Friday, September 23, 2011

Reader won't vote for Dems, GOP or me

This first appeared in the Tuscarawas County edition of the Bargain Hunter.
Last week’s commentary offered 11 observations in the form of questions, which were rhetorical in nature and not meant to be anything other than conversation starters.
They were the kind of questions that one might have while driving the car through town, or dining alone in a crowded restaurant, or quickly surfing the Web for news updates. They pop into your head, occupying your brain for just a little while. Quick hitters, I call them.

A couple of folks thought that I really wanted answers. One person, Jim, offered his devil’s-advocate “answers” underneath my commentary on the Bargain Hunter’s website.
I couldn’t figure out what would prompt him to take me on point by point until I got to his “answer” to my final question: “Have Republican Ron Paul’s supporters actually read his platform?”

“Again, whatever point you’re trying to make here is lost on me,” Jim wrote. “I’m a staunch Independent; refusing to vote for anyone who is a registered Democratic OR Republican. I believe the two-party system is what allowed corporate interests to hijack our political system. I feel MULTIPLE political parties are our only hope of restoring the country by making it too expensive to buy influence.

“I am also not a single-issue voter. I am wise enough to realize that no single candidate is likely to embody ALL my beliefs.

“That said, of the very disappointing group of Republicans currently in the race, I find Ron Paul the most interesting. I also tend to be pro-choice, neutral on unions, think the TSA is a reactionary, bureaucratic, waste of money that is NOT making our airports any safer, believe there needs to be environmental oversight that is somehow above influence, think home schooling is a pretty BAD idea and feel the Federal Reserve is being run by insiders and amateurs.”

I think Jim is angry. The only point I was trying to make was that Ron Paul, who is considered to be the godfather of the Tea Party movement, articulated a platform that dooms any chance of a successful candidacy.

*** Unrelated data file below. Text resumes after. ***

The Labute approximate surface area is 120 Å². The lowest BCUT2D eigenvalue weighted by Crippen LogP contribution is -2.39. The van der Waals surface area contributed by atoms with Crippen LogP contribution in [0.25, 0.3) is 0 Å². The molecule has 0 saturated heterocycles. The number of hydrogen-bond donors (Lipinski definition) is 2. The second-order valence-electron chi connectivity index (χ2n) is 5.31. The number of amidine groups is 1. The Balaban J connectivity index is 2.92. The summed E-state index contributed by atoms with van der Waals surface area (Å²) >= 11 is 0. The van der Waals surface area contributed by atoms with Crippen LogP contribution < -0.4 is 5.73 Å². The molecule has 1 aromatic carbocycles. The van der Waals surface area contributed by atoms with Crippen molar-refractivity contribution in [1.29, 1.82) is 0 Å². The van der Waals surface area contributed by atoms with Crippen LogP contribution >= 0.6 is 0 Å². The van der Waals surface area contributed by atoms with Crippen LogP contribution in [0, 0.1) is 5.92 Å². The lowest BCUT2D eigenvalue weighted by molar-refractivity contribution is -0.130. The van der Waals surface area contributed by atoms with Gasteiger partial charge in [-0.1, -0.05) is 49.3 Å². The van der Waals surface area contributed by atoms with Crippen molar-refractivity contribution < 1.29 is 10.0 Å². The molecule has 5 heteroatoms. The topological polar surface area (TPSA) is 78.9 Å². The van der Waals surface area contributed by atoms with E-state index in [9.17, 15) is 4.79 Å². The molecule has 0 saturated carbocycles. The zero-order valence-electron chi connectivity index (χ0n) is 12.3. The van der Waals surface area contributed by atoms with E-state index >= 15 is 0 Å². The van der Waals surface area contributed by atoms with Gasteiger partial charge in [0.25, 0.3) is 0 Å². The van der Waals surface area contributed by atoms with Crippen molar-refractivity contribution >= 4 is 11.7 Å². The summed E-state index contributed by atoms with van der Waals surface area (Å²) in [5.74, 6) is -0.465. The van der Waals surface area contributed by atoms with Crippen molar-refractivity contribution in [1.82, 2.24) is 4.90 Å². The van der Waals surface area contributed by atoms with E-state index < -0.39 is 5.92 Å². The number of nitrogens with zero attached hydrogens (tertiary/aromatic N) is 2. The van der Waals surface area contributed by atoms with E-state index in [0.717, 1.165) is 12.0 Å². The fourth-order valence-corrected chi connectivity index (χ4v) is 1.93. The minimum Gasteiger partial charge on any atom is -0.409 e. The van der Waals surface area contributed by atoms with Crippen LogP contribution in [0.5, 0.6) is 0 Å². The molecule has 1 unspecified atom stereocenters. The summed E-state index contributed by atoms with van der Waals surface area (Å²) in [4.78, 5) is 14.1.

We are, in fact, a nation of one-issue voters whether that issue is hope, or change, or guns, or abortion. And when half the country considers itself to be pro-choice, well, any candidate who is strongly pro-life has a tough road to the White House. (Paul wants to effectively repeal Roe vs. Wade and establish that life begins at conception.)

The successful candidate has to be in line with the majority on most issues. I’m not sure Paul with his contrarian views on any number of issues meets that test.

I’m also not sure the country needs more political parties. We do need responsible politicians who won’t get us in a pre-emptive war without a plan to pay for it, who will stop hurling rhetoric at opponents, and who worry more about us than their next bid for re-election.


A few weeks ago, a reader posted this comment:

“Farrell’s writing has always been on the mark. But his picture is either too small or the wrong pose; it make him look mean.”

Since then, several other readers commented about the picture that accompanies this commentary.

“It makes you look old,” said one woman. “You’re better looking than that. And you really don’t look that old in person.”

There’s unfortunate truism here. I am not photogenic. In fact, my senior pictures were so bad that even my mother didn’t want any. I destroyed the proofs.

The only evidence that I had any senior photos taken appears in the yearbook. That photo should have gone in the dictionary next to the word “dork.”

A photographer once told me that I look a lot better when the camera has a wide lens. So, I will look for someone who has a camera with a wide lens. I don’t want to look mean. Or like a dork.

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